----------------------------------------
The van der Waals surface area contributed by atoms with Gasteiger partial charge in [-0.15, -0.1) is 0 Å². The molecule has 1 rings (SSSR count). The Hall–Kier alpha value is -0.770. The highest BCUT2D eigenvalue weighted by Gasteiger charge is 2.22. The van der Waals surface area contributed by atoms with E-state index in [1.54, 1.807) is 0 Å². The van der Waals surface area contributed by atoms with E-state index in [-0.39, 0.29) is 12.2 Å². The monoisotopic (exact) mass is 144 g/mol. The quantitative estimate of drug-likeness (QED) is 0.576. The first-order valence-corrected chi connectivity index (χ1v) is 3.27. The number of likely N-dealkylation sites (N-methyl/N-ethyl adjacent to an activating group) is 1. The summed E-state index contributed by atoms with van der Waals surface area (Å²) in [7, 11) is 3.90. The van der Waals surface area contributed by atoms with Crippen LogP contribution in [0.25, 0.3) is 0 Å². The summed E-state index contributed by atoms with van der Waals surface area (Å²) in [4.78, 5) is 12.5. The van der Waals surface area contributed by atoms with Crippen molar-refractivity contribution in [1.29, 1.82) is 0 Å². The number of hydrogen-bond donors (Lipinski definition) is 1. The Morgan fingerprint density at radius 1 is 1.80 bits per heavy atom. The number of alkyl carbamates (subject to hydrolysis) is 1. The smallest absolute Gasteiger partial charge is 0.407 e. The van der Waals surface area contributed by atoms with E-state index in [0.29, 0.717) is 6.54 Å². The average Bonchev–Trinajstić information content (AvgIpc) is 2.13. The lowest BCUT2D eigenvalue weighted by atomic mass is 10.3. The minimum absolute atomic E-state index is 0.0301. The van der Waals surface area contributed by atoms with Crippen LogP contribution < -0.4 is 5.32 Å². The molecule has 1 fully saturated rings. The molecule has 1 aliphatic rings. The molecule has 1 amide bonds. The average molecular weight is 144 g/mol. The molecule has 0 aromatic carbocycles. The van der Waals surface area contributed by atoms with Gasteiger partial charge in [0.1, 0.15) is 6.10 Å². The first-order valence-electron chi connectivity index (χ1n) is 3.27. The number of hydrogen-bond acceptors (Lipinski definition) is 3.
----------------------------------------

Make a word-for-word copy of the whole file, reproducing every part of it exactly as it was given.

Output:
The van der Waals surface area contributed by atoms with Gasteiger partial charge in [-0.15, -0.1) is 0 Å². The molecule has 1 rings (SSSR count). The Hall–Kier alpha value is -0.770. The highest BCUT2D eigenvalue weighted by Gasteiger charge is 2.22. The van der Waals surface area contributed by atoms with E-state index in [1.54, 1.807) is 0 Å². The van der Waals surface area contributed by atoms with E-state index in [-0.39, 0.29) is 12.2 Å². The monoisotopic (exact) mass is 144 g/mol. The quantitative estimate of drug-likeness (QED) is 0.576. The first-order valence-corrected chi connectivity index (χ1v) is 3.27. The number of likely N-dealkylation sites (N-methyl/N-ethyl adjacent to an activating group) is 1. The summed E-state index contributed by atoms with van der Waals surface area (Å²) in [7, 11) is 3.90. The van der Waals surface area contributed by atoms with Crippen LogP contribution in [0.25, 0.3) is 0 Å². The summed E-state index contributed by atoms with van der Waals surface area (Å²) in [4.78, 5) is 12.5. The van der Waals surface area contributed by atoms with Crippen molar-refractivity contribution in [1.29, 1.82) is 0 Å². The number of hydrogen-bond donors (Lipinski definition) is 1. The Morgan fingerprint density at radius 1 is 1.80 bits per heavy atom. The number of alkyl carbamates (subject to hydrolysis) is 1. The smallest absolute Gasteiger partial charge is 0.407 e. The van der Waals surface area contributed by atoms with E-state index in [0.29, 0.717) is 6.54 Å². The average Bonchev–Trinajstić information content (AvgIpc) is 2.13. The lowest BCUT2D eigenvalue weighted by atomic mass is 10.3. The minimum absolute atomic E-state index is 0.0301. The van der Waals surface area contributed by atoms with Crippen LogP contribution < -0.4 is 5.32 Å². The molecule has 1 fully saturated rings. The molecule has 1 aliphatic rings. The molecule has 1 amide bonds. The average molecular weight is 144 g/mol. The molecule has 0 aromatic carbocycles. The van der Waals surface area contributed by atoms with Gasteiger partial charge in [0.1, 0.15) is 6.10 Å². The first-order valence-electron chi connectivity index (χ1n) is 3.27. The number of hydrogen-bond acceptors (Lipinski definition) is 3.